“Green Lantern” was arguably one of the worst superhero movies in the last few decades and certainly one of Ryan Reynolds’ worst movies. That is, up until “The Hitman’s Bodyguard”.
With such an all-star cast, including Reynolds as a professional bodyguard and ex-CIA agent Michael Bryce, Samuel L. Jackson as a convicted hitman Darius Kincaid, Salma Hayek as his wife, Sonia Kincaid, and Gary Oldman as the villain, audiences expected better from this movie. It wasn’t the actors that made “The Hitman’s Bodyguard” so bad, however. Reynolds and Jackson were, after all, a part of the same Marvel universe. The two had great chemistry in this movie and riffed off each other for a pretty strong comedic effect. It was, for the most part, the completely unoriginal and predictable plot and writing that made this movie such a flop.
Released in August of this year, “The Hitman’s Bodyguard” scored a disappointing 40% on Rotten Tomatoes. It also earned the title of worst Labor Day weekend in the box office, with a revenue of only $13.4 million. At least it remains consistent with the rest of the summer’s mediocre movies and theater turn-out, excluding “Wonder Woman,” “Guardians of the Galaxy Vol. 2,” “Spiderman: Homecoming,” and “Dunkirk.”
This was a very typical, mundane and unexciting film with European security agencies, a double-crossing bad guy and too many car chases; an almost formulaic plot. It was a race-against-the-clock style movie, with Reynolds and Jackson spending an action-packed 24 hours together. Reynolds’ character is tasked with delivering Jackson’s to an international crime court so he can testify as a witness against an Eastern European dictator (Oldman). Jackson is compliant with forces in order to secure his wife’s innocence and Reynold’s involvement is essentially to win his girlfriend and his reputation back.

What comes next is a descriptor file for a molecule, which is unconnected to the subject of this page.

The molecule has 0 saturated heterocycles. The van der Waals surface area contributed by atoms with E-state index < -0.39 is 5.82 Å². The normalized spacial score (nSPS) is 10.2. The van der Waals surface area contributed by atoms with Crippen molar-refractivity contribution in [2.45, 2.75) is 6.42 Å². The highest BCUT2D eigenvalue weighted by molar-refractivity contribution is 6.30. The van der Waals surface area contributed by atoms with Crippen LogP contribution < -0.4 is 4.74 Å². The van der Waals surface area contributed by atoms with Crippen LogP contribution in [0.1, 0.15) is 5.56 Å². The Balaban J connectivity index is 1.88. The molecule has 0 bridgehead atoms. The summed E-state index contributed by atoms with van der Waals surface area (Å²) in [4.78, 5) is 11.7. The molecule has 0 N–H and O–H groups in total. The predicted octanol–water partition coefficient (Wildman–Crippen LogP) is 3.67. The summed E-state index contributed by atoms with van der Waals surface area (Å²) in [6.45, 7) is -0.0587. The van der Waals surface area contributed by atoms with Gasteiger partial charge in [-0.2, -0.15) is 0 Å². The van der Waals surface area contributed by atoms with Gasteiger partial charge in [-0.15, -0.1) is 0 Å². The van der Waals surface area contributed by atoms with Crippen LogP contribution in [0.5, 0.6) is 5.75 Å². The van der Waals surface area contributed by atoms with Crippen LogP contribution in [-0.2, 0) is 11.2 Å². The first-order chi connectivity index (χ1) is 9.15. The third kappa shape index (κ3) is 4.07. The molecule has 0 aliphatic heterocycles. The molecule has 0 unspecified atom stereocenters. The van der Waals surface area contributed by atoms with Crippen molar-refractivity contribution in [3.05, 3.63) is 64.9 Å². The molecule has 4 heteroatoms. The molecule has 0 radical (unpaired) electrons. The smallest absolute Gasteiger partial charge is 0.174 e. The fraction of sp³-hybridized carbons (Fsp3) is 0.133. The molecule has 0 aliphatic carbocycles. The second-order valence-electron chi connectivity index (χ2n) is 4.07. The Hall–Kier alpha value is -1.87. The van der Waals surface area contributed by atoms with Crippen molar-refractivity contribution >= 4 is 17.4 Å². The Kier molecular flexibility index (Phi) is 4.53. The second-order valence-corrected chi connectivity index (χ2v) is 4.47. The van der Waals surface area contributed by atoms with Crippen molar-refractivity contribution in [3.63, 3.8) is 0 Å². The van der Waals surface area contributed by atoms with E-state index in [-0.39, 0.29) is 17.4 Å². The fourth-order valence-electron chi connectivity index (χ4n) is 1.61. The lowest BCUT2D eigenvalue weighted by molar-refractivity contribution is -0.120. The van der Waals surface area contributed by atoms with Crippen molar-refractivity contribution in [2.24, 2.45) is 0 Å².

Inevitably, the two are polar opposites and have a connected past. Jackson is carefree and goes with the flow, while Reynolds is calculated and cautious. They share relationship advice and, of course, come to care for each other in the end.
There was nothing notable in this movie, especially not the excessive use of expletives or the cheesy old music they set the fight scenes to. Camera angles were dizzying, character injuries remained inconsistent and the storyline of how all these American characters ended up tangled up in the European crime-scene was unclear. Jackson jumps off a building with an open gunshot wound in his leg and gets up unscathed, Reynolds is thrown through a car windshield and lands on his feet and, at another point, is given two electric shocks to the head (while covered in a wet towel) and comes out of it moments later without even a scorch mark on his fitted grey suit. Credibility was obviously not a big focus of the movie. It was clear that the film wasn’t trying to take itself too seriously.
A.O. Scott of the New York Times sums the film up quite succinctly, saying, “Samuel L. Jackson is the hitman. Ryan Reynolds is the bodyguard. What more do you need to know?” It was also very honestly dubbed “half-baked” by Empire.
Reynolds’ characteristic wit, Jackson’s badassery and Salma Hayek’s sassy humor are the only reasons this movie is worth watching. It truly coasts on the fame of the cast, which may or may not be unfortunate for Reynolds, whose audiences will see in the premiere of “Deadpool 2” next year. Big names aside, don’t waste your money seeing “The Hitman’s Bodyguard” in theaters.
Julia Mancini is the associate life editor for The Daily Campus. She can be reached via email at Julia.email@example.com.